• Liver diseases: fatty liver, cirrhosis;
  • Brain damage: memory loss, a greater chance of developing dementia;
  • Pancreas diseases: pancreatitis (pancreas inflammation) that can lead to diabetes and increase the chance of developing pancreatic cancer;
  • Nerve damage: sensitivity to pain (hyperalgesia) or nerve pain (allodynia), and muscle spasms, tremors, or cramps;
  • Compromised immune system: increased chance of contracting various diseases;
  • Stomach issues: gastritis;
  • Bone diseases: osteoporosis;
  • Sexual problems: erectile dysfunction, infertility;
  • Various types of cancer: increased chance of developing cancer (colon, throat, liver, etc.)

Behavioral Symptoms of Alcoholism

Individuals who suffer from AUD often start acting differently than they usually do. This change in behavior is in part due to the social stigma that surrounds alcoholism and in part because of alcohol’s effect on the brain.14

Of all the signs of alcohol abuse, behavioral ones are the easiest to spot, since they cause the greatest amount of distress to individuals closest to the person. Behavioral signs of AUD may include:13,14

  • Taking unnecessary risks (driving under the influence, having unprotected sex, etc.);
  • Reckless or aggressive behavior (fighting, stealing, etc.);
  • Drinking alone and at unusual times (such as first thing in the morning);
  • Difficulty or inability to deal with problematic and/or stressful situations without being intoxicated;
  • Secretive or suspicious behavior (e.g. locking the door to their room without apparent reason);
  • Isolation from family and friends;
  • Sudden and inexplicable change in social circles;
  • Legal problems (as a result of common crimes committed during inebriation, such as drunk driving);
  • Constant and increasing financial issues;
  • Abandonment of previously enjoyed activities (such as hobbies or sports);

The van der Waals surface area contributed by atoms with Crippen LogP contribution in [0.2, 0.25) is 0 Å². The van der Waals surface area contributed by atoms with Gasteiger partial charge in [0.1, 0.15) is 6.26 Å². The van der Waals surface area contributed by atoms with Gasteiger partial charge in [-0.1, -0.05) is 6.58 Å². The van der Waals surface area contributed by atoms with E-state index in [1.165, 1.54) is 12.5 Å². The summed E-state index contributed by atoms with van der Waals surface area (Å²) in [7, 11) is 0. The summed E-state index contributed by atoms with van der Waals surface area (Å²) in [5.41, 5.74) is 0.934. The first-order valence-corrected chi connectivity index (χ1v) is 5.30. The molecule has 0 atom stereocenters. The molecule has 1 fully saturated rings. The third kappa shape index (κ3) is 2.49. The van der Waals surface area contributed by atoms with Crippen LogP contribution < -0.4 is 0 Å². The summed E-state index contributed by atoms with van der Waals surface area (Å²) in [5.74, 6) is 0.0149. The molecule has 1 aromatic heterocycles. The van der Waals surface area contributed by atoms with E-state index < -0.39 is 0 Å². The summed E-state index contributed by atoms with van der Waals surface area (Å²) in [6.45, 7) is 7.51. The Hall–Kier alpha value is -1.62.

• General neglect of responsibilities and obligations at work, school, and/or home;
  • General neglect for appearance and personal hygiene;
  • Lashing out when others criticize their drinking.

Do note that said symptoms aren’t specific to AUD but, rather, to SUDs in general. Also, they share some common traits with certain mental disorders, such as bipolar disorder (BD). Therefore, if you notice these signs in a person close to you, it is important not to rush to conclusions. Rather, turn to a mental health or addiction treatment specialist to help you assess the situation and for further advice and guidance.13,14,15

Psychological Symptoms of Alcoholism

In addition to physical and behavioral signs, a person may exhibit a variety of psychological symptoms of alcoholism. Similarly to physical, psychological signs can be short-term or long-term and vary in intensity. Short-term symptoms may include:10,16

  • Intense and unpredictable mood swings (angry outbursts, apathy, etc.);
  • Impaired judgment;
  • Lowered inhibitions;
  • Cognitive impairment (inability to focus, memorize or remember information);
  • General confusion;
  • Possibility of developing temporary alcohol-induced psychiatric disorders (bipolar disorder, psychotic disorder, depressive disorder, etc.).

Alcohol overuse can also leave a lasting mark on a person’s psyche. Long-term effects can be as harmful as physical ones and may include:5,10,16

  • Development of permanent mental illness (depression, anxiety, schizophrenia, bipolar disorder, etc.)
  • Impeded brain development in teens and young adults;
  • Development of tolerance to alcohol, which can progress to dependency and lead to addiction forming;
  • Self-harming or suicidal behavior.

The intensity of short and long-term symptoms can vary based on how far the alcoholism progressed. However, even in the early stages, they can be detrimental. AUD hinders the person’s ability to function normally, without help, or at all in virtually every sphere of life, including personal relationships, as well as professional and academic performance. 4

What are the Signs and Symptoms of Alcohol Withdrawal